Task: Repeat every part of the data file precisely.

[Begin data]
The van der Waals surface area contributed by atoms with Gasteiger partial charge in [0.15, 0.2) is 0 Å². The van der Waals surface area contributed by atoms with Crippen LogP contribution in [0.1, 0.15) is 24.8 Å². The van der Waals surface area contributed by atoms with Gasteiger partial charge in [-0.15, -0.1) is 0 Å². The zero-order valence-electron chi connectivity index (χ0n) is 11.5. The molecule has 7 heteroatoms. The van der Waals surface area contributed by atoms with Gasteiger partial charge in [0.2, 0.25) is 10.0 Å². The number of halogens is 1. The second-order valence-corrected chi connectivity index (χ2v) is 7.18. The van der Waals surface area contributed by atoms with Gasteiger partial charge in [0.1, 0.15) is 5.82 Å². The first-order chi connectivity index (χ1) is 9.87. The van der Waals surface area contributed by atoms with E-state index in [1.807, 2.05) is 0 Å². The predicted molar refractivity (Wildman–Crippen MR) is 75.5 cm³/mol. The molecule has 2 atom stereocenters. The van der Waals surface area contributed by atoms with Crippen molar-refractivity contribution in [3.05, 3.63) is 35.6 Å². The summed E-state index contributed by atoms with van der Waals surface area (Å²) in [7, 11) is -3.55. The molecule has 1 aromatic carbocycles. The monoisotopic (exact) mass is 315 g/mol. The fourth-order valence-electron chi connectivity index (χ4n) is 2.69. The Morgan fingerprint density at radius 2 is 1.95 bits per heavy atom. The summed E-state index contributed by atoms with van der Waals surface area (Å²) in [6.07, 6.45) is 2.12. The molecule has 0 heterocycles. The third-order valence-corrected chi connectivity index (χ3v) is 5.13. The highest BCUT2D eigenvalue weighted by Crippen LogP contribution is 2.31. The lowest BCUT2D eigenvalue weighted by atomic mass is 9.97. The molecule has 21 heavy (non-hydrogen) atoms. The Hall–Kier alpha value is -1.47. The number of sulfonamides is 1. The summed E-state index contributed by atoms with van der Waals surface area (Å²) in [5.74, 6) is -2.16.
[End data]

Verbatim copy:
The van der Waals surface area contributed by atoms with Gasteiger partial charge in [0.15, 0.2) is 0 Å². The van der Waals surface area contributed by atoms with Crippen LogP contribution in [0.1, 0.15) is 24.8 Å². The van der Waals surface area contributed by atoms with Gasteiger partial charge in [-0.15, -0.1) is 0 Å². The zero-order valence-electron chi connectivity index (χ0n) is 11.5. The molecule has 7 heteroatoms. The van der Waals surface area contributed by atoms with Gasteiger partial charge in [0.2, 0.25) is 10.0 Å². The number of halogens is 1. The second-order valence-corrected chi connectivity index (χ2v) is 7.18. The van der Waals surface area contributed by atoms with Gasteiger partial charge in [0.1, 0.15) is 5.82 Å². The first-order chi connectivity index (χ1) is 9.87. The van der Waals surface area contributed by atoms with E-state index in [1.807, 2.05) is 0 Å². The predicted molar refractivity (Wildman–Crippen MR) is 75.5 cm³/mol. The molecule has 2 atom stereocenters. The van der Waals surface area contributed by atoms with Crippen molar-refractivity contribution in [3.05, 3.63) is 35.6 Å². The summed E-state index contributed by atoms with van der Waals surface area (Å²) in [7, 11) is -3.55. The molecule has 1 aromatic carbocycles. The monoisotopic (exact) mass is 315 g/mol. The fourth-order valence-electron chi connectivity index (χ4n) is 2.69. The Morgan fingerprint density at radius 2 is 1.95 bits per heavy atom. The summed E-state index contributed by atoms with van der Waals surface area (Å²) in [6.07, 6.45) is 2.12. The molecule has 0 heterocycles. The third-order valence-corrected chi connectivity index (χ3v) is 5.13. The highest BCUT2D eigenvalue weighted by Crippen LogP contribution is 2.31. The lowest BCUT2D eigenvalue weighted by atomic mass is 9.97. The molecule has 21 heavy (non-hydrogen) atoms. The Hall–Kier alpha value is -1.47. The number of sulfonamides is 1. The summed E-state index contributed by atoms with van der Waals surface area (Å²) in [5.74, 6) is -2.16.